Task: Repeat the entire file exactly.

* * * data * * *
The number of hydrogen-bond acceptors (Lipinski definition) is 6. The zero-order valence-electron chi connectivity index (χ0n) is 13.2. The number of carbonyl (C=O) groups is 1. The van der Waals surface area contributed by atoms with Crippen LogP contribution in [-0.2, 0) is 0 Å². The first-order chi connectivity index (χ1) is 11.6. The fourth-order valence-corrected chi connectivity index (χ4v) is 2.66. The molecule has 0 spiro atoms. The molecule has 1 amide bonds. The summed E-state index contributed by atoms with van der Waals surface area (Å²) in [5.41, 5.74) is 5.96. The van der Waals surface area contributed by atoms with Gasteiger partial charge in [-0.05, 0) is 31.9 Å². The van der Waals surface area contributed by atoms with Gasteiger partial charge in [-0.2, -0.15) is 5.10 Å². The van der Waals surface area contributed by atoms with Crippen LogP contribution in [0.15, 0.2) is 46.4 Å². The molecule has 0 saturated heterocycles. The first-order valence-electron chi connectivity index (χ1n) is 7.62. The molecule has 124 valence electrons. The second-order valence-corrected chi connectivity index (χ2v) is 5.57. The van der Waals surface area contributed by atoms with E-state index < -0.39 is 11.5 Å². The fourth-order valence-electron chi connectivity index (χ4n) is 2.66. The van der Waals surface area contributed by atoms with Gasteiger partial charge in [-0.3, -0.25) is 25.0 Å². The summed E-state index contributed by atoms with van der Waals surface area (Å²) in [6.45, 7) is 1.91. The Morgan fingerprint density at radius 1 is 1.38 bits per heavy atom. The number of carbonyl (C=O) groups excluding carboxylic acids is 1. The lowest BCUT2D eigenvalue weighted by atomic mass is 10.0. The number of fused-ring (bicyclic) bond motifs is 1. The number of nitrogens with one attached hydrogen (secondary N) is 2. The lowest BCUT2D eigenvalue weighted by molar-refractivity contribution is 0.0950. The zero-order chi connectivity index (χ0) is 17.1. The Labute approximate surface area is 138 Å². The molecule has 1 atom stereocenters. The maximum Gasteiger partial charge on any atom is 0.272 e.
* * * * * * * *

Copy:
The number of hydrogen-bond acceptors (Lipinski definition) is 6. The zero-order valence-electron chi connectivity index (χ0n) is 13.2. The number of carbonyl (C=O) groups is 1. The van der Waals surface area contributed by atoms with Crippen LogP contribution in [-0.2, 0) is 0 Å². The first-order chi connectivity index (χ1) is 11.6. The fourth-order valence-corrected chi connectivity index (χ4v) is 2.66. The molecule has 0 spiro atoms. The molecule has 1 amide bonds. The summed E-state index contributed by atoms with van der Waals surface area (Å²) in [5.41, 5.74) is 5.96. The van der Waals surface area contributed by atoms with Gasteiger partial charge in [-0.05, 0) is 31.9 Å². The van der Waals surface area contributed by atoms with Gasteiger partial charge in [-0.2, -0.15) is 5.10 Å². The van der Waals surface area contributed by atoms with Crippen LogP contribution in [0.15, 0.2) is 46.4 Å². The molecule has 0 saturated heterocycles. The first-order valence-electron chi connectivity index (χ1n) is 7.62. The molecule has 124 valence electrons. The second-order valence-corrected chi connectivity index (χ2v) is 5.57. The van der Waals surface area contributed by atoms with E-state index < -0.39 is 11.5 Å². The fourth-order valence-electron chi connectivity index (χ4n) is 2.66. The van der Waals surface area contributed by atoms with Gasteiger partial charge in [-0.3, -0.25) is 25.0 Å². The summed E-state index contributed by atoms with van der Waals surface area (Å²) in [6.45, 7) is 1.91. The Morgan fingerprint density at radius 1 is 1.38 bits per heavy atom. The number of carbonyl (C=O) groups excluding carboxylic acids is 1. The lowest BCUT2D eigenvalue weighted by atomic mass is 10.0. The number of fused-ring (bicyclic) bond motifs is 1. The number of nitrogens with one attached hydrogen (secondary N) is 2. The lowest BCUT2D eigenvalue weighted by molar-refractivity contribution is 0.0950. The zero-order chi connectivity index (χ0) is 17.1. The Labute approximate surface area is 138 Å². The molecule has 1 atom stereocenters. The maximum Gasteiger partial charge on any atom is 0.272 e.